Learn all about the signs and symptoms of a Clogged Fuel Filter #MidasServiceParts Always replace clogged and dirty parts as they can cause costly damage to other parts. Come and get all your replacement fuel filters from Randburg Midas. A fuel filter is necessary to prevent dirt and other debris from clogging a vehicle’s fuel delivery system, a condition that severely disrupts engine performance. Fuel filters can themselves become clogged, and when that happens, engine power and performance are negatively affected. No-Start Condition If a fuel filter is totally blocked or clogged to the point of blocking fuel flow to a vehicle’s engine, the vehicle will not start. Fuel combined with air is what is ignited inside a vehicle’s engine to get it started. Hard-Start Condition A partially blocked or clogged fuel filter will often result in a vehicle that is hard to start. Adequate fuel flow to a vehicle’s engine is needed to produce engine starting. A reduced or restricted fuel flow to a vehicle’s engine will hinder normal starting. Frequent Engine Stalling For a vehicle’s engine to run efficiently and adequately, a constant flow of fuel needs to reach the engine. Any disruption of this fuel flow, which is what happens when a fuel filter is clogged, can cause an engine to frequently stall. Engine Hesitation Engine hesitation is a common symptom of a clogged fuel filter. By causing an abnormal fuel flow to a vehicle’s engine, a condition that results in abnormal engine combustion and reduced engine power, a clogged fuel filter can cause an engine to hesitate or stumble during acceleration. Erratic Engine Performance A clogged fuel filter often results in erratic engine performance by causing an abnormal or alternating pattern of fuel flow into a vehicle’s engine. Under heavy acceleration or at high engine speeds, fuel pressure may be sufficient to allow adequate fuel flow past a partially clogged filter, which results inadequate engine performance. When engine speed is reduced, fuel flow may be restricted to the point of causing reduced engine power and performance. Connect with us and share your photos of your goodies from Randburg Midas and tag #RandburgMidas Facebook Twitter Youtube Google+ Instagram LinkedIn Pinterest Source: www.ehow.com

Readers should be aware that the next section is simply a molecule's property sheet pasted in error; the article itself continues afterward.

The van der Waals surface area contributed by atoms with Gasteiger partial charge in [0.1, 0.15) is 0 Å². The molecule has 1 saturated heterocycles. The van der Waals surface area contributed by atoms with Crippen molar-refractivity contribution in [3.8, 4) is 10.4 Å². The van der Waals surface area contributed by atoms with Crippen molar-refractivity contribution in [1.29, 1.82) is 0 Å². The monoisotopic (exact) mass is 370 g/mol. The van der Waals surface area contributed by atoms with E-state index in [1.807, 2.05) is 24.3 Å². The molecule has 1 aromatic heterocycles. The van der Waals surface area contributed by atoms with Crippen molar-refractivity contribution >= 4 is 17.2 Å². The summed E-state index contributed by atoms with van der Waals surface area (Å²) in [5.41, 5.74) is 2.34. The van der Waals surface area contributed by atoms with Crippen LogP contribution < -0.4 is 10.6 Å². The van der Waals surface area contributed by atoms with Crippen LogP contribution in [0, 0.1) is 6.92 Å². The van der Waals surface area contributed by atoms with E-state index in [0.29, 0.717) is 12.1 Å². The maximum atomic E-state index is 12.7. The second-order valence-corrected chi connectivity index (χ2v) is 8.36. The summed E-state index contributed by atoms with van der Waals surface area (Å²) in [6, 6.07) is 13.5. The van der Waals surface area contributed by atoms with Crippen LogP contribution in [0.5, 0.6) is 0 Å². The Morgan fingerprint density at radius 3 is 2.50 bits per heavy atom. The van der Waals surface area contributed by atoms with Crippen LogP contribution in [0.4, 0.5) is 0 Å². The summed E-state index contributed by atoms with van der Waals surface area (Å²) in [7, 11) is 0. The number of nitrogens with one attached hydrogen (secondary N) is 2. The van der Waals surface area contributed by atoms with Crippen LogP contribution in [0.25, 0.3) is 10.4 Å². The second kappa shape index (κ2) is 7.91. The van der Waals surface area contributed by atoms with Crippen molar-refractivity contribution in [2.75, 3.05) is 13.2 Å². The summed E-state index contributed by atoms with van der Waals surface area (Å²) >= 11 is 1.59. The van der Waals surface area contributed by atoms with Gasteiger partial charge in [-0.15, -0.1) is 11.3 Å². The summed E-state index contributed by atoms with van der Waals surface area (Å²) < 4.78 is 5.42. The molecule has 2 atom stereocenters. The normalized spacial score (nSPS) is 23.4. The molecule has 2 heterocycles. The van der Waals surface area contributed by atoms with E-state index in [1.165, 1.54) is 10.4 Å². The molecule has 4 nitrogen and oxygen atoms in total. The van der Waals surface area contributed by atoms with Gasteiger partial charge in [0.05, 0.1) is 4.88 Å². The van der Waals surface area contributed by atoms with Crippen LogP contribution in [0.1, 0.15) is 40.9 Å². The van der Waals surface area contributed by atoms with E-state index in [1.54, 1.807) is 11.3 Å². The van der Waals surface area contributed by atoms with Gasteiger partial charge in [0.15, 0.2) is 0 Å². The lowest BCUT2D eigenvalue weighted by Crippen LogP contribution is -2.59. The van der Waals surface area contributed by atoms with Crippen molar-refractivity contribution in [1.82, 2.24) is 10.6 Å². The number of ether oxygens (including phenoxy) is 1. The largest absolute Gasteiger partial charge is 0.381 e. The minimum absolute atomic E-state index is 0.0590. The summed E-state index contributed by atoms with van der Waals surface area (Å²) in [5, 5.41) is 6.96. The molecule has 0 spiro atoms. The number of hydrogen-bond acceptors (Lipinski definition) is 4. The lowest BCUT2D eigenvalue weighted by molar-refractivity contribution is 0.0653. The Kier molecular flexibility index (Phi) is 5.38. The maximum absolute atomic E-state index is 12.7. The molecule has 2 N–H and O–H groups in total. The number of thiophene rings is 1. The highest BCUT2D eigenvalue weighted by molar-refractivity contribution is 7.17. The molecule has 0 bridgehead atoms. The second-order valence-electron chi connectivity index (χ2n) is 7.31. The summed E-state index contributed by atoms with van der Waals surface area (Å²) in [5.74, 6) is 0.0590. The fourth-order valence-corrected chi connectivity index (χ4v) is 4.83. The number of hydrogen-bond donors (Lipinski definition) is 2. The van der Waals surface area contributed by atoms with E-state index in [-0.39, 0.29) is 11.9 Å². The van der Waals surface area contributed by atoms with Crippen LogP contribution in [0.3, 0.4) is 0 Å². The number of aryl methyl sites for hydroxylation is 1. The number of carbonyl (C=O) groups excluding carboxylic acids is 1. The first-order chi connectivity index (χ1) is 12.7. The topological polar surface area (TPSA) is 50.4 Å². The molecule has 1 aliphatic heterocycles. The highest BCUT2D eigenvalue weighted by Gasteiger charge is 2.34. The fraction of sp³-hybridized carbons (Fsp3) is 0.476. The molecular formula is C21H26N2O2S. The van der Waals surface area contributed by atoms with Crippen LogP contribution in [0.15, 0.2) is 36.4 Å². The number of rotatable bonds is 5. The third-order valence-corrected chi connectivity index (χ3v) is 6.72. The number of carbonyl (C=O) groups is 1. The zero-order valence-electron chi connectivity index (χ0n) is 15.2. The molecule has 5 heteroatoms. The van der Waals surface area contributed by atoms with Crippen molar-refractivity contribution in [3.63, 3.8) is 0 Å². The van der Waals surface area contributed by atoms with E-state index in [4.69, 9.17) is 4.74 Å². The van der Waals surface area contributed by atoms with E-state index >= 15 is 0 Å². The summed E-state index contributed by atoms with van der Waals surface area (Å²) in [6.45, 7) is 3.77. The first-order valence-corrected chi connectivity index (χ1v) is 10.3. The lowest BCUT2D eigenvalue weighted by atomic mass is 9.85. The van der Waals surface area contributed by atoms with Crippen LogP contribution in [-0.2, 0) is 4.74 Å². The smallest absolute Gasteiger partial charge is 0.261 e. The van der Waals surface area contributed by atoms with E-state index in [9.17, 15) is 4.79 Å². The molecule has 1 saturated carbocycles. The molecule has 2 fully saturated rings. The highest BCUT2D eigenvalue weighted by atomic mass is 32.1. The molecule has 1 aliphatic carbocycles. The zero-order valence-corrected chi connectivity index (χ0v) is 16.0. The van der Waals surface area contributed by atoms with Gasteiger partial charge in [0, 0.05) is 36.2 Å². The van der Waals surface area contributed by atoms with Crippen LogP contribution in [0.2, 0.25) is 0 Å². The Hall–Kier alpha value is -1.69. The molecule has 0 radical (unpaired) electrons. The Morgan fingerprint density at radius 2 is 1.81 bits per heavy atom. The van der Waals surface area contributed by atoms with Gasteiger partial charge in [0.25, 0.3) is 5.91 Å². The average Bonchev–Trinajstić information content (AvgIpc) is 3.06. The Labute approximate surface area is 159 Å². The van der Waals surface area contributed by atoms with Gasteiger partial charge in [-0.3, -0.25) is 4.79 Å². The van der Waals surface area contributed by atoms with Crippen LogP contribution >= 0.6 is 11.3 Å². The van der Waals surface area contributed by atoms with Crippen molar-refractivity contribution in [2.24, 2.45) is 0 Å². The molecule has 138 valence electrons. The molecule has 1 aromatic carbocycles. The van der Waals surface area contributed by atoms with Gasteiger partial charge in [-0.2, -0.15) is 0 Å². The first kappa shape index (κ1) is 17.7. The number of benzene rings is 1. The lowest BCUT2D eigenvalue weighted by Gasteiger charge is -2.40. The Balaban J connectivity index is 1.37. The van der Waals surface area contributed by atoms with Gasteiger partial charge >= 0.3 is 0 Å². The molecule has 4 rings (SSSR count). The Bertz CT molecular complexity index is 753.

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  • When to replace shock absorbers